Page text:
While there is a priceless 90-second performance by violinist Joe Venuti and guitarist Eddie Lang (who were temporarily members of the orchestra), the Rhythm Boys singing a medley of “Mississippi Mud” and “I Left My Sugar Standing In The Rain,” a worthwhile “Happy Feet,” and trombonist Wilbur Hall’s humorous comedy routine, most of the rest of the film is tedious.
After returning to New York in mid-1930, due to the Depression, Paul Whiteman reluctantly decided to drastically cut back on the size of his orchestra, dropping the Rhythm Boys, Venuti, Lang and others to get down to 17 pieces. With the jazz age rapidly ending, Whiteman continued working but was less prominent in the 1930s, often thought of as a nostalgia act. Whiteman did record Ferde Grofé’s most significant work, “The Grand Canyon Suite,” in 1932. But with the rise of the swing era in 1935, his music was a bit lost in the shuffle although there were some bright moments.
In 1931, Mildred Bailey became the first female singer to be featured regularly with an orchestra when she worked with Whiteman. Red McKenzie and pianist Ramona were among the featured singers with Whiteman in 1932 but were followed by a long list of forgettable vocalists in the 1930s.
Among Whiteman’s more notable sidemen of the decade were Bailey’s future husband xylophonist Red Norvo, trumpeter Bunny Berigan (although he was underutilized and only took a few solos during 1933-34), trombonist Miff Mole, trombonist Jack Teagarden, and trumpeter Charlie Teagarden.
Jack Teagarden, seeking to ride out the Depression, signed a five-year contract with Whiteman at the beginning of 1934 but soon regretted it. Although he had some features with Whiteman, Teagarden lost the opportunity to be the leader of the nucleus of the disbanded Ben Pollack Orchestra, a spot that was soon filled by Bob Crosby.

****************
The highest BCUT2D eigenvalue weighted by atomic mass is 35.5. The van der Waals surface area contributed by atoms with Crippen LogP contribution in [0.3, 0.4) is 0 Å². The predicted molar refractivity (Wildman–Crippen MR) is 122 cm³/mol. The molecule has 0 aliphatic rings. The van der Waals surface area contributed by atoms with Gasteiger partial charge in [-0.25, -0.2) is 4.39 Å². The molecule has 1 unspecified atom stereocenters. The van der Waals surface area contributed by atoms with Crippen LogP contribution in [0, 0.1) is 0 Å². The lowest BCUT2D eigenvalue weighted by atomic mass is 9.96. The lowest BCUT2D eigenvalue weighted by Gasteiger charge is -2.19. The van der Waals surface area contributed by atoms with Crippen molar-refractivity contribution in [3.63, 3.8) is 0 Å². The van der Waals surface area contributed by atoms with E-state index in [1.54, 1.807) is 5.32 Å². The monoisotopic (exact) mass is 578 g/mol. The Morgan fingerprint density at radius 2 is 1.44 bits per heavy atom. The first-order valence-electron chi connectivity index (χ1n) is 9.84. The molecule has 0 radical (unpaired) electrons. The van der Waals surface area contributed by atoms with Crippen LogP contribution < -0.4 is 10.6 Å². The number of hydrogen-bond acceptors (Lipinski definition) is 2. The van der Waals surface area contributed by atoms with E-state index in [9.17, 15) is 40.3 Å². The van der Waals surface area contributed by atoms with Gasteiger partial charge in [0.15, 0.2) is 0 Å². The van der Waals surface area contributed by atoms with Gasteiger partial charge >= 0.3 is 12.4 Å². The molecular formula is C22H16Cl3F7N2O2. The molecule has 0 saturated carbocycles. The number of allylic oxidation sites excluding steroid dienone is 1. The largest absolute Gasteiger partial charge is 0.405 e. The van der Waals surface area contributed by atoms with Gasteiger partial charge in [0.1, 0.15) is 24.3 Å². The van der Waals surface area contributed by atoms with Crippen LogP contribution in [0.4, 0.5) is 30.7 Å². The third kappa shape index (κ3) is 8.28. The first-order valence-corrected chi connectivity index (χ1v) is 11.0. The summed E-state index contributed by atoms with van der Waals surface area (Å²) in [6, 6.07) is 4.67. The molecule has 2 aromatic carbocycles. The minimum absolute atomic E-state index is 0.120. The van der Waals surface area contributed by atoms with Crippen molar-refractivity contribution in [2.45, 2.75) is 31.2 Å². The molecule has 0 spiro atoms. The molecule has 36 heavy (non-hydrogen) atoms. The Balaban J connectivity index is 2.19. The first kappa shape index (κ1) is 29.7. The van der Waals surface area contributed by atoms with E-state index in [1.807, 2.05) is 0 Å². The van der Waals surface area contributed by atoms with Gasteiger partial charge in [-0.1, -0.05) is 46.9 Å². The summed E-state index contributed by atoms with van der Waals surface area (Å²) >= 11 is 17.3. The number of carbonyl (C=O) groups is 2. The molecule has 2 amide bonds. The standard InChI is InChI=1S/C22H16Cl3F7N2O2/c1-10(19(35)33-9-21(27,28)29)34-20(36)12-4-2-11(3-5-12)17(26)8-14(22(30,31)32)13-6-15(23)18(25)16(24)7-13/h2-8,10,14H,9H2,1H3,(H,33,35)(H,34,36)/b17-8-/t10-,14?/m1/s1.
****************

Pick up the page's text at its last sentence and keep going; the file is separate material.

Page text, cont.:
A regular on radio, Paul Whiteman may not have been thought of any longer by the general public as a leader in jazz, but he remained a major name. He appeared in such movies as Thanks A Million (1935), Strike Up The Band (1940), Rhapsody In Blue (1945) and The Fabulous Dorseys (1947), always playing himself.
Despite breaking up his orchestra once in the late 1930s, Paul Whiteman kept leading bands until 1942. That year he utilized Billie Holiday on his recording of “Travelin’ Light,” Jack Teagarden and Johnny Mercer on “The Old Music Master,” and cut a swinging version of “I’ve Found A New Baby.” But at 52 he was largely finished.
Whiteman spent his later years as a guest conductor of the works of George Gershwin (including many versions of “Rhapsody in Blue”), an occasional guest on television, the host of the amateur hour Paul Whiteman’s Teen Club (1949-54), sponsoring a few recordings, having some rare reunions with band members, running a farm in New Jersey, and in semi-retirement.
Paul Whiteman passed away on Dec. 29, 1967, in Doylestown, Pennsylvania at the age of 77. He may not have been the “King of Jazz,” but he left behind some rewarding music and a musical legacy of his own. For much more information about his life, I highly recommend the two massive volumes of Paul Whiteman – Pioneer In American Music (1890-1930) and (1930-67) by Don Rayno which are available from Scarecrow Press.
Photos from Wikicommons (PD).
Since 1975 Scott Yanow has been a regular reviewer of albums in many jazz styles. He has written for many jazz and arts magazines, including JazzTimes, Jazziz, Down Beat, Cadence, CODA, and the Los Angeles Jazz Scene, and was the jazz editor for Record Review. He has written an in-depth biography on Dizzy Gillespie for AllMusic.com. He has authored 11 books on jazz, over 900 liner notes for CDs and over 20,000 reviews of jazz recordings.
Yanow was a contributor to and co-editor of the third edition of the All Music Guide to Jazz. He continues to write for Downbeat, Jazziz, the Los Angeles Jazz Scene, the Jazz Rag, the New York City Jazz Record and other publications.